No Idols? Lunchmeat 2017
Last month I had the chance to see a group of "non-idols" from the world over unleash the underground earthquake that was Lunchmeat, Prague's annual festival held from 19 to 21 October emblazoned with a passion for avant-garde music and new media art. This year's theme was that of idols.
To reach the epicentre of this epic earthquake, first, I had to delve deep beneath the large palace of the Prague National Gallery. Just through the door, before treading down below, is the Jedna cafe – an area that hosted projections, talks and discussions each afternoon with some of the festival artists but which also acted as a cosy place to eat, have a beer, relax and absorb a little light before diving into the darkness.
Other peripheral pleasures included Holešovická Šachta: an exhibition space with an exhibition focused on the perception of selected works by Jan Kulka, Gene Kogan, Pete Kirn and Gabriela Prochazka, Jakub Pesek and Zuzana Badinková. And a showcase of record label Stroboscopic Artefacts made by visual art collective Oblivious Artefacts.
But let's return to the heart of darkness...
As I traversed deep below the National Gallery, the vibrations began to resonate with the fibre of my being more and more. Hungrily seeking the source, I enter into a dark room: a console equipped with synthesizers, drum machines, pedals and other electronic monsters, with a big screen behind it welcomed me, this room clearly had one sole focus.
And it hit the mark from the get go. And Lunchmeat began with Dnè's piano and electronics with Gabriela Prochazka's visuals, passing to Lumisokea & Legoman's machines with in a truly vibrant live set that set the scene for the rest of the festival.
I danced deeper into a cement amphitheatre, pausing to sit down to fully embrace the experience.
Not soon after, electricity charged the room as Roots in Heaven, a masked character from the Stroboscopic Artefact crew, begun his set boxed in between the visuals of old scriptures and Ignazio Mortellaro's dark worlds – subsequently taking everyone on a trip to the latter.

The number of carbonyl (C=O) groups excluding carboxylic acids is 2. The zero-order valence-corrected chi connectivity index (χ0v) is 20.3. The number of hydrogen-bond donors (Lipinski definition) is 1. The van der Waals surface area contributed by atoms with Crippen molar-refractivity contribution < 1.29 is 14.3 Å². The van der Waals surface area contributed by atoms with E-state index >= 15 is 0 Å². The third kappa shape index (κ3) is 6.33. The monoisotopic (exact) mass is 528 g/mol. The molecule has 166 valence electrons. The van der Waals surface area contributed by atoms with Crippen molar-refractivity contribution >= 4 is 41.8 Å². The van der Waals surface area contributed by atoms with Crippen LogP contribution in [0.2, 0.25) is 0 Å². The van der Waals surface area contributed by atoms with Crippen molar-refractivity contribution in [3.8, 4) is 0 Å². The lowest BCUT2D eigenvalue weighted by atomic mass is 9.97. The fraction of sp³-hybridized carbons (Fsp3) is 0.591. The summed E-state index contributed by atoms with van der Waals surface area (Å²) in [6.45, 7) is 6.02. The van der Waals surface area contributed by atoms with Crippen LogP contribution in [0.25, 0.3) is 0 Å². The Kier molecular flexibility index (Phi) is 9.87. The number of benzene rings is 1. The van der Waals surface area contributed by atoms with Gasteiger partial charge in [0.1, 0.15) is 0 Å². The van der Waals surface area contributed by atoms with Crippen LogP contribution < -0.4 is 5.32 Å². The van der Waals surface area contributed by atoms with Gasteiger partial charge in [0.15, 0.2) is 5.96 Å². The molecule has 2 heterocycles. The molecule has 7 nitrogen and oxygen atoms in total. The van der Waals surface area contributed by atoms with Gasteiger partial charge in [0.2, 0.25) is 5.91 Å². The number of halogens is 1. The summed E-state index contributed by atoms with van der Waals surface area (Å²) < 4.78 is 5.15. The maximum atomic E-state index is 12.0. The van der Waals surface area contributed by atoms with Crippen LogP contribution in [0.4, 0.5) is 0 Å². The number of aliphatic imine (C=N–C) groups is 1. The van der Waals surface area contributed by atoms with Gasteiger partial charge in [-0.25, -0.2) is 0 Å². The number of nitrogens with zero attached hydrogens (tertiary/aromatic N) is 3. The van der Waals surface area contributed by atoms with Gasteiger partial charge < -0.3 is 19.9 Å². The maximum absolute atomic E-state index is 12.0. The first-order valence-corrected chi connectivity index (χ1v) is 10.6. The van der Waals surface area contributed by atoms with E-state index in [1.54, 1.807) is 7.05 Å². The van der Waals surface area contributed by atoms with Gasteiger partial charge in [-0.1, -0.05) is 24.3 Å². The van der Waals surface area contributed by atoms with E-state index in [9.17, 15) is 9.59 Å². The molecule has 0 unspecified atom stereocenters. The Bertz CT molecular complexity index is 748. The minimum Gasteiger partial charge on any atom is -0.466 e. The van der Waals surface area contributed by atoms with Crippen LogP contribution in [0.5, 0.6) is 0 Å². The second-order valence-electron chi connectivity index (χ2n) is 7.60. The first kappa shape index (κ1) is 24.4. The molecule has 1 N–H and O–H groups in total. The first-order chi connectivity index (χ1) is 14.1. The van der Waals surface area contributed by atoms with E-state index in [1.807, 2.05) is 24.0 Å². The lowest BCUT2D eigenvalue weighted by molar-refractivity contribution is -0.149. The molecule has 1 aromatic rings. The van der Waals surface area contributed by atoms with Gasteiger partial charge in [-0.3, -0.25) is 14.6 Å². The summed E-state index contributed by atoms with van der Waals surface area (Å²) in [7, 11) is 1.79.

Act after act punctuated the level of experimental talent Lunchmeat had on offer. Visionist & Pedro Maia followed by Clark meant that the crowd were enraptured, alien to any notions of not dancing. Clark, accompanied by two masked dancers and an exquisite LED show, undertook a performance that shook the entire palace, illuminating the crowd in a calibre of audio-visuals that is rarely seen.
Then, when I thought the day couldn't get any better – there was DJ Lucy, ready to finish the night with a 3-hour set.
Opening the gates of our sensorial perception were the sounds and voice of Laurel Halo, accompanied by drummer Eli Keszler, who blended the digital and organic in a triumph of impressionism. Meanwhile, Jaques Greene went on to make the dance floor his own: R & B, Deep House, and electronic vibes abundant.
The kinetic grooves of Jlin swam through the crowd as he jokingly playing with his samplers, and, followed by lasers and new rave sound of Lorenzo Senni, together reaffirmed that I had made the right decision to venture far for this festival.
Pantha du Pince raised the stakes and played a set that was amongst the best of what Lunchmeat had on offer. Enchanting everyone with his spellbinding sounds, magically weaving them together with his own voice: creating a mesmerising clubbing experience where it was impossible to stay still.
Lost already in this dark cave, the light diminished further, and a figure with long black hair entered.
The figure took us by hand and accompanied us deeper into the darkest night. An experimental techno live set, obscure as the light provided by Orkhan Mammad's visuals, the figure was revealed to be Rrose.
The last day was as busy as the others and began with Sky to Speak live followed later by Novi Sad & Ryoichi Kurokawa – a special performance wherein everyone sat down and got lost in their own heads. Second Woman & Pfadfinderei were next, and they made sure that we didn't sit down for long.
Then came Robin Fox's RGB show. A spectacular audio and visual sculpture created with three lights, an experience to try in person as no video or article can really do it justice.
Then on the amphitheatre stage, a transparent screen was mounted in front of the big screen. In front of it, the show by Ben Frost & MFO, which between amplifiers and electronic instruments lurched into a storm of sounds and reflective lights, bringing the audience into the midst of a frozen sea, where they clung to the mast of an unmanned boat alternating between moments of calm and hectic hedonism.
After the storm clouds faded. The sky remained, stained, black. Pact Infernal entered, two mysterious figures, two ghosts that between powerful deep bass kicks and visceral sounds finished off the beautiful wreckage wrought unto the amphitheatre beforehand with a stunnign selection of scenography.
Then on the LED screen began to speak to the crowd as Powell, who also armed with modular synthesizers, presented his New beta project focussed on communicating with both words as well as with his music.
The night continued with M.E.S.H, followed by Not Waving with other "non-idols" seeing us through to the first light of the new Lunchmeatless day.
No idols? Lunchmeat brought the mavericks of the music world together, and created an intimate, spiritual space that took you to the farthest edges of the mind. It was great.